Tuesday, May 12, 2009

The Great Movies: "Sweet Smell of Success"

Sweet Smell of Success
Alexander Mackendrick, 1957

It is hard for a modern viewer to suspend disbelief in Sweet Smell of Success, which is set in a world where all power is concentrated in the hands of that most powerful and feared of all great men: the newspaper gossip columnist. Well, everyone knows that the print journalist has been laid low by the mighty blogger. Yet even in our glorious age of allegedly decentralized access to information, there persist people with a great deal of power and other people who eke out a living by brokering access to them. So although its specific referants are obsolete, Sweet Smell of Success can still be read as a general study of the ancient and eternal craft of toadying.

Unlike Ebert, though, I don't find the relationship between the two main characters -- the columnist and the publicity agent desperate to remain in his favor -- particularly interesting. What I liked about this movie instead was its immersion in the popular culture of the early 1950s. The setting is the night clubs of New York at the last moment in American history when the cool, trendy kids weren't actually kids; they were adults. They put on formal clothes to go out to expensive clubs and listen to sophisticated jazz combos. Within a few years, the beatniks would wrest the torch of hipness from their elders and hide it away in the dress-down dives where various strands of rock music and other forms of radical behavior would incubate and from which the youth-obsessed popular culture we know and love today would eventually emerge. But Sweet Smell of Success revels in its dying moment of postwar jazz sophistication, its cameras prowling the clubs as if they, like the lead characters, were on a first-name basis with every waiter and doorman.

The supporting characters in Sweet Smell of Success are often more interesting than the somewhat one-dimensional leads. Pay attention to the movie's best scene, in which a rival columnist discovers to his own great surprise that he'd rather admit an infidelity to his wife than be blackmailed into ruining a stranger's career. That three minutes of screen time is worth the price of your ticket.

Plot: A powerful newspaper guy doesn't want his sister, with whom he has a decidedly creepy relationship, to get married. He commands a press agent who depends on his patronage to break up the relationship. The movie is not, as you might expect, about the moral choice that the press agent must make -- he feels vaguely bad about splitting up the happy young couple, but barely hesitates in fulfilling his commission. It's more about the practical problems he encounters in contriving to make people miserable. Put another way, you could say the movie is about the limits of power when applied against people who are fundamentally decent.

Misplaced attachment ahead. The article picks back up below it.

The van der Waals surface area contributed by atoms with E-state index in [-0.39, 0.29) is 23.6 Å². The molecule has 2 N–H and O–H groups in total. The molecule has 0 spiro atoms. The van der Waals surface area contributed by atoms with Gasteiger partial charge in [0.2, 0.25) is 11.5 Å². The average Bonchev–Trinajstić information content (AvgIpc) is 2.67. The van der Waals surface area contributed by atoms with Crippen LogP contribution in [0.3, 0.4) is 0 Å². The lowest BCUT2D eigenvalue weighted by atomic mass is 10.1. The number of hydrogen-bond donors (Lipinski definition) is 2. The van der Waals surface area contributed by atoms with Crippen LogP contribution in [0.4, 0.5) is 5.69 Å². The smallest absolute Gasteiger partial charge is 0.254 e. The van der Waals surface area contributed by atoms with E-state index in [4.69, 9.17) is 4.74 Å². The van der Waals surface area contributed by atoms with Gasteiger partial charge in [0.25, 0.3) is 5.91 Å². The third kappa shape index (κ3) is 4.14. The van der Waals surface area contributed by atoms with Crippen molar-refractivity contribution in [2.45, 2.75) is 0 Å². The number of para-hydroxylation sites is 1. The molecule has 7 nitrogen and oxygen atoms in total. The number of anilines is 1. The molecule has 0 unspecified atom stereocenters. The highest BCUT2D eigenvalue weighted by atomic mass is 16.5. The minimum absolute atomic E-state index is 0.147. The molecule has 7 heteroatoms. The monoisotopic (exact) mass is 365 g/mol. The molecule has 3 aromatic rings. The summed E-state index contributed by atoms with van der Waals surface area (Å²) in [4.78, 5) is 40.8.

Visuals: Slick! Mackendrick's New York City is stark neon light against deep black night. Filmed on location, it looks as picture-perfect as any set ever could.

Dialog: Straight out of the noir tradition, heavy on the wisecracks and the hard-bitten cynicism. Plenty of casual cruelty to the womenfolk, which to the film's credit is clearly portrayed as such. Underlain by a fabulous steamy jazz soundtrack composed by Elmer Bernstein.

Prognosis: Hardly a must-see, but a good pick for fans of jazz, the 1950s, the history of the New York club scene, or, you know, the dynamics of power as enacted at the level of lived experience. If we have any sociologists in the house.


Chance said...

On the other hand, I was bowled over by the acting of the two leads in this film. Lancaster in particular, I thought, plays one of his most charismatic roles, which is saying a lot for the guy who played the heavy in Seven Days In May and the con man Elmer Gantry.

Bill from NJ said...

Tony Curtis and Burt Lancaster were at their very best in this movie. But it is not the leads but the milieu that got to me. A 30s movie made in the 50s created a kind of time warp.

I am in my early 60s and I have no direct experience with anything in this movie but this bygone past still resonates with me. To some people the yearning for some aspect of the past like the Old West or the Round Table moves them,
something a little more concrete than this era.

Maybe it is the set of ideas that move me.